Symptoms Of Carcinomas
Symptoms of carcinomas can vary based on the location of the tumor, but certain ones may manifest more often than others. Basal cell carcinoma and squamous cell carcinoma can produce symptoms such as open sores, pink growths, red patches, scars, bumps that look like warts, or shiny bumps on the skin. The most common symptoms that occur in renal cell carcinoma include flank pain, anemia, fever, hematuria, abdominal mass, hypertension, and abnormal liver function. Individuals affected by invasive ductal carcinoma may experience a lump in the breast, breast rash, breast swelling, pain in the breast, dimpling around the nipple, discharge from the nipple, inverted nipple shape, redness of the breast, and thickening of the breast skin. Adrenocortical carcinoma can cause increased body hair, early puberty, enlarged breast tissues in males, high blood pressure, weight gain, high blood sugar, muscle weakness, and bruising. Adenocarcinoma can cause symptoms such as coughing, bloody mucus, weakness, hoarseness, weight loss, exhaustion, headaches, vomiting, blurred vision, seizures, and personality changes.
What Causes Them
Several factors can influence the origination of an individual's carcinoma as well as what causes them to develop. Carcinomas develop as a result of DNA mutations that cause changes in cell growth, cell division, and cell apoptosis, just like any other form of cancer. These mutations are more likely to occur in individuals who use a tanning bed often, frequently spend time in the sun, experience multiple sunburns, smoke cigarettes, and use other forms of tobacco. Individuals who have been exposed to radioactive materials and particles common in certain occupations are more likely to develop carcinomas than others. Individuals infected with the helicobacter pylori virus, hepatitis virus, human papillomavirus, and Epstein-Barr virus have a higher risk of developing carcinomas than others. There are also genetic factors that may increase an individual's risk of developing carcinomas because they cause problems with certain substances that would help a healthy individual fight off precancerous and cancerous cells.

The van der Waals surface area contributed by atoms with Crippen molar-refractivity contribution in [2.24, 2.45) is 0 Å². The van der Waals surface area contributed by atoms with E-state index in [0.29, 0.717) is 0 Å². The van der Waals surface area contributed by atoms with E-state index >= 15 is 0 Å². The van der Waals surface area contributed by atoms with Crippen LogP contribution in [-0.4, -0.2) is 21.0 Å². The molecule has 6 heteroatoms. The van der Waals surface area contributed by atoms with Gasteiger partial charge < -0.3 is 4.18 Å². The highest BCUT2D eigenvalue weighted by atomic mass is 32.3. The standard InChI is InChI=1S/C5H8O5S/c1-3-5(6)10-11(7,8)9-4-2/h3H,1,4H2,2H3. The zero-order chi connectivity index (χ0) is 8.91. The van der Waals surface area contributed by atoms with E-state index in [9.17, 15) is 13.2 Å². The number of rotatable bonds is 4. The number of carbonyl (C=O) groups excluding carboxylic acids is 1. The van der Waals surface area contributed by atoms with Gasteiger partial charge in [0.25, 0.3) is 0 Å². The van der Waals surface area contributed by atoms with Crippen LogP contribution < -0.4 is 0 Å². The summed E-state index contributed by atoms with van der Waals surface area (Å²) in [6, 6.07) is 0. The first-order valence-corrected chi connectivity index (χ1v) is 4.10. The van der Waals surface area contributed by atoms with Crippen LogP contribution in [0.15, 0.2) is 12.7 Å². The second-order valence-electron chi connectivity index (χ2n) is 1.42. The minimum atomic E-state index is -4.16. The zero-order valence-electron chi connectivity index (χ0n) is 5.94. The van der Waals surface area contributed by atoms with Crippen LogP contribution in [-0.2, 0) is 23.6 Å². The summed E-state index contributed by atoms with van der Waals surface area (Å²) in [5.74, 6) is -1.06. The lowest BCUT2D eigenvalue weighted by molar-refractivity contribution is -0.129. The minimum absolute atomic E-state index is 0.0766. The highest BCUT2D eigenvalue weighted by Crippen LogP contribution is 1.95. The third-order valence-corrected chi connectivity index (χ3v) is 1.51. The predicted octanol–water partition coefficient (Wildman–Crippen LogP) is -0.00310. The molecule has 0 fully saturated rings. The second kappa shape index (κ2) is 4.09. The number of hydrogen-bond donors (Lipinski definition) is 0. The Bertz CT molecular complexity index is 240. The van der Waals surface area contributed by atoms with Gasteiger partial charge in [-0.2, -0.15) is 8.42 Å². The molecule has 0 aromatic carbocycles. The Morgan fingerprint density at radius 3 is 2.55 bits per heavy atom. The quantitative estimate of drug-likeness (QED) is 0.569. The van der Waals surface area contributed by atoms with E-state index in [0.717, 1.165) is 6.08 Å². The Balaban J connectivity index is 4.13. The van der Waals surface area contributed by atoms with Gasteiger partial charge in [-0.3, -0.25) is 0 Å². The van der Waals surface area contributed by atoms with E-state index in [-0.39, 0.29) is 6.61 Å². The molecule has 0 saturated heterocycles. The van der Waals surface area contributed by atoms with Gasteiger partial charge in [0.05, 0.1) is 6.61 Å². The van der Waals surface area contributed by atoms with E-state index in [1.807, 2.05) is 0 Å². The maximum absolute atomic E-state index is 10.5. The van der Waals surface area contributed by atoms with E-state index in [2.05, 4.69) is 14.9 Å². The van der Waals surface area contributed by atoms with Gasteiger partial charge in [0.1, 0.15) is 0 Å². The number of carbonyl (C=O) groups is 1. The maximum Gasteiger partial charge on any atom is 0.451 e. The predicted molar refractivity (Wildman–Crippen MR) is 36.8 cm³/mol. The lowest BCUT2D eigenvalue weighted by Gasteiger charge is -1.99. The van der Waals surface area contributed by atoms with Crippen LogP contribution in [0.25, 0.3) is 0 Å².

Treatment options for carcinomas may vary due to the many sites in the body where they may develop, and the organs in the body they can affect. The most common way to treat carcinomas is with a surgical procedure to remove the cancerous tissue and a margin of healthy tissue surrounding it. If the carcinoma is in a complex location or is very large, the patient may be treated with radiation therapy to target and shrink the tumor before undergoing chemotherapy or a surgical procedure to remove it. Chemotherapy can be used in patients who have carcinomas that have spread to other regions or cannot be removed with surgery. Chemotherapy is often used in combination with radiation therapy in cases where the carcinoma is not able to be entirely removed with the use of excision surgery. Chemotherapy or radiation therapy may be utilized following a patient's carcinoma excision surgery if it is suspected the surgery left behind cancerous cells.